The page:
Arsenal

“My successor needs foundations on which he can be successful”

Arsene Wenger has hinted at the possibility of ending his 15 year reign as Arsenal manager at the end of the season.

The 62-year-old Frenchman told L’Equipe magazine that he will re-evaluate his position as manager at the end of the season.Wenger said: “What is hard is the feeling something is finishing. For me, we’re now talking short term, it’s obvious, but whether it’s with me or someone else, it changes nothing. My successor needs foundations on which he can be successful,” added the Arsenal manager.

The Frenchman who has two years left on his current contract was a relative unknown in England, with the ‘Evening Standard’ welcoming his appointment with the headline ‘Arsene Who?’ Since then he has become a pivotal figure in the game and is an inspiration to all aspiring managers. He has led his team to three Premier League titles and four FA Cup wins and famously produced the Invincibles in 2003/2004. However since 2005, the majestic Arsene has failed to win a trophy which has led to criticism and anger by some Arsenal fans who believe his time is up.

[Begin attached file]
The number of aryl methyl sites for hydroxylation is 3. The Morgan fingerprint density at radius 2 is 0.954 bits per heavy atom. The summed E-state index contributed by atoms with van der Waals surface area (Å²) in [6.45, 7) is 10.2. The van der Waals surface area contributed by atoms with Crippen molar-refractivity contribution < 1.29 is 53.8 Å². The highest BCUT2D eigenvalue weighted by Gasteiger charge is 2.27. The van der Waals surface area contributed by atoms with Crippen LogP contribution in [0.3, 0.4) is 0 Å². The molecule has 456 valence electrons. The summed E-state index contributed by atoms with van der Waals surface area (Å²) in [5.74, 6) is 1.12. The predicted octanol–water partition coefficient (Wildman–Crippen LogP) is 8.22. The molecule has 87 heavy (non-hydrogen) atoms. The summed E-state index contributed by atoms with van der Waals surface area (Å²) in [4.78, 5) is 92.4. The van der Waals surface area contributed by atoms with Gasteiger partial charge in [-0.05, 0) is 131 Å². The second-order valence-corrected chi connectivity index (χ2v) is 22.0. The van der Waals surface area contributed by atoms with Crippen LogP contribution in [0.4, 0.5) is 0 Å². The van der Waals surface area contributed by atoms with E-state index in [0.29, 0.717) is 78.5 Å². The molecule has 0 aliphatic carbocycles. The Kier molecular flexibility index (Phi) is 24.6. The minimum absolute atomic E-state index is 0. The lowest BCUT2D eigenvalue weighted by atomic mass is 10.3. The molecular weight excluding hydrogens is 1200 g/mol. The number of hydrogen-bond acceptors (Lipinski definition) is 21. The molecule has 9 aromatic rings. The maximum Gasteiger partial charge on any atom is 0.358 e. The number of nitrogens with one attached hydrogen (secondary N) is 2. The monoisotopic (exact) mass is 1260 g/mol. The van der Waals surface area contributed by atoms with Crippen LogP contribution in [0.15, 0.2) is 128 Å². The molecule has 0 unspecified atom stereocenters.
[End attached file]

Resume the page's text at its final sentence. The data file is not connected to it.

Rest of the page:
In September, owner Stan Kroenke was adamant that Wenger’s future as Arsenal boss was in his own hands, and that only he could decide when to end his stay there.

When asked whether he would still be in charge at the club next season, he replied: “We’ll look at things at the end of this one.”

The Arsenal boss also conceded that losing star players Cesc Fabregas to Barcelona and Samir Nasri to Manchester City in the summer had a significant effect on him.

“For the first time I lost young players, who were reaching maturity. I suffered. It’s painful to lose key men you have invested a lot in,” he said. “[Bad results] broke the squad. I often call it ‘the season of the last minute’,”

Wenger does hope his side can maintain their impressive run of late and finish 2011 on a high.

“We’ll see in December where we can finish,” he said. “It was necessary to reconstruct the squad in a climate where we were lacking confidence. It takes time.”

Whether you love him or hate him it cannot be denied that Arsene understands and breathes football. He possesses a raw talent that not too many other managers can boast about in that he can spot potential from a distance. His ability to keep on breeding young and talented players and then turn them into global superstars is nothing but extraordinary and plausible. If Arsene were to leave  it would be a great shame and loss to the game.

To Top